Dealing with the drought: What plants get water priority

Backyard Q&A

August 25, 2002|By Dennis Bishop | Dennis Bishop,Special to the Sun

Q. The water restrictions in Baltimore have made it impossible for me to water everything in my yard. Do you have any suggestions to help with watering?

A. Watering of lawns is prohibited and so is the use of sprinklers and sprinkler systems. This means that most watering will have to be done by hand.

I would start by watering the plants in which you have made a long-term investment. I would water shade trees first, and then I would water small ornamental trees, shrubs and perennials, in that order.

Most trees and shrubs can be watered with a soaker hose. This is a form of drip irrigation, which is permitted under the water restrictions. Soaker hoses could also be used to water small perennial beds if they are snaked through the bed.

If you do not already have one, I strongly recommend that you purchase a water timer. It is attached to your faucet and will shut off your water supply after a set period of time. Water timers can be purchased for $10 to $15 and will last for a number of years.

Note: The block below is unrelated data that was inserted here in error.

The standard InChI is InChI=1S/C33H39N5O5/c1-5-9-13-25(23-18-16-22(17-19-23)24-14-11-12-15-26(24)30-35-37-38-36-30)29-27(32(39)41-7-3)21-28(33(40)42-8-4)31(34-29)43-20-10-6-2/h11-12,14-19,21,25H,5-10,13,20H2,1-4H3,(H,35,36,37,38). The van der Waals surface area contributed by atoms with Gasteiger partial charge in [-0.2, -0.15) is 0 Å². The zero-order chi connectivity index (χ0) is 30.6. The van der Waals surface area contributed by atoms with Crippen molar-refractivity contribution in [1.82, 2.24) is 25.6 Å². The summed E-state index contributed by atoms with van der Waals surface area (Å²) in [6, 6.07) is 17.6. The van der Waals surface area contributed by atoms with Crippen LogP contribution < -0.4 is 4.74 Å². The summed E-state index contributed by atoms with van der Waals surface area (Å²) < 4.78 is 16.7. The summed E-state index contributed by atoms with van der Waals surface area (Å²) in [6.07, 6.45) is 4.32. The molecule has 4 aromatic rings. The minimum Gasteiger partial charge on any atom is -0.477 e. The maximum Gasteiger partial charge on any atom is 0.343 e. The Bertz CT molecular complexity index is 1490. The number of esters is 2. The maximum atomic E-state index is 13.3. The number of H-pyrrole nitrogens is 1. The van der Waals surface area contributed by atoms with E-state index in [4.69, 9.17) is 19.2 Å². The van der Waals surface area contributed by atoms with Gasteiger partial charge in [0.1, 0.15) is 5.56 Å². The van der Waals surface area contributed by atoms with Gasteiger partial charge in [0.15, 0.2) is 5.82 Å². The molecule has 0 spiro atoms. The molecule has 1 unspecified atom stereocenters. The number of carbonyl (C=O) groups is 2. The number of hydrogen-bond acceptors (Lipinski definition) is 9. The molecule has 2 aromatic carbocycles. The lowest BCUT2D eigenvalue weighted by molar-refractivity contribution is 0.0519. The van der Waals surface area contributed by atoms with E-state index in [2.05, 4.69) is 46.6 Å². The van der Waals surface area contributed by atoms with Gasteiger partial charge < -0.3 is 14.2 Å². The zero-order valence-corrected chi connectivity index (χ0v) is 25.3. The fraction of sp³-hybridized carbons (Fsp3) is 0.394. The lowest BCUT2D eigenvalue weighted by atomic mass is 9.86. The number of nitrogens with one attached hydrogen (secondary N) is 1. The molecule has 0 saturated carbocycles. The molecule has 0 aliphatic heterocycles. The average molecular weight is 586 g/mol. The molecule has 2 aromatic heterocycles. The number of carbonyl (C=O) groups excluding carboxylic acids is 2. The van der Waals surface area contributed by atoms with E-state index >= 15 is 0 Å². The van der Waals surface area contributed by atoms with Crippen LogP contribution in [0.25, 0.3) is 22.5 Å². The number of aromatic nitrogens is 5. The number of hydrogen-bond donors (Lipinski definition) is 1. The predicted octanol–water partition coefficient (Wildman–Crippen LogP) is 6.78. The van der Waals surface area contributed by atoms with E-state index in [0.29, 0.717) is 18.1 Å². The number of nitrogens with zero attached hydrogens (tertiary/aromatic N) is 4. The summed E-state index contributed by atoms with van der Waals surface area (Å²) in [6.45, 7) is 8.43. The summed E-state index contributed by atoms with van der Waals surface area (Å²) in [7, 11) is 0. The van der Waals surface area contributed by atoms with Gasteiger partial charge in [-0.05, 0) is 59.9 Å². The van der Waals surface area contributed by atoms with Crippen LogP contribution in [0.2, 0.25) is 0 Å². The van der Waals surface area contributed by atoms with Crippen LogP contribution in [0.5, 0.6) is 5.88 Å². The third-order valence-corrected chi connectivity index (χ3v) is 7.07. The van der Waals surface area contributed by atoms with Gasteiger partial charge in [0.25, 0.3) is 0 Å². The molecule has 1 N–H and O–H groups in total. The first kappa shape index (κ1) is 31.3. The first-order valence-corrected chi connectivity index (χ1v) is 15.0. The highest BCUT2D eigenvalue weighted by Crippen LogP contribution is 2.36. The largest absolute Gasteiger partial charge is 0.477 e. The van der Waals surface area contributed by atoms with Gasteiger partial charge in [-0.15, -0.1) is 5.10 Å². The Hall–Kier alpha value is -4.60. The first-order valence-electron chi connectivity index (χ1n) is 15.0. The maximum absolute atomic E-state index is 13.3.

I would continue watering plants in containers, but I would stop watering large beds of annuals. It is simply not worth the effort. They will have to be replanted next year anyway.

Dennis Bishop is an urban horticulture educator for the Baltimore office of the Maryland Cooperative Extension Services. If you have a gardening or pest problem, you can call the Home and Garden Information Center hot line (Monday through Friday, 8 a.m. to 1 p.m.) at 800-342-2507. You can also e-mail questions, order publications and diagnose plant problems by visiting the Web site,


1. Leggy annual flowers, such as petunias, can be trimmed back now and will produce a new flush of growth and flowers in early fall.

2. Mulched plants need to be watered extra deeply -- the mulch soaks up water.

3. To prepare blackberries and raspberries for next year, remove all canes that fruited this summer. Also, prune out and discard all dead and damaged canes. Thin out first-year canes to allow a 6-inch spacing between canes.

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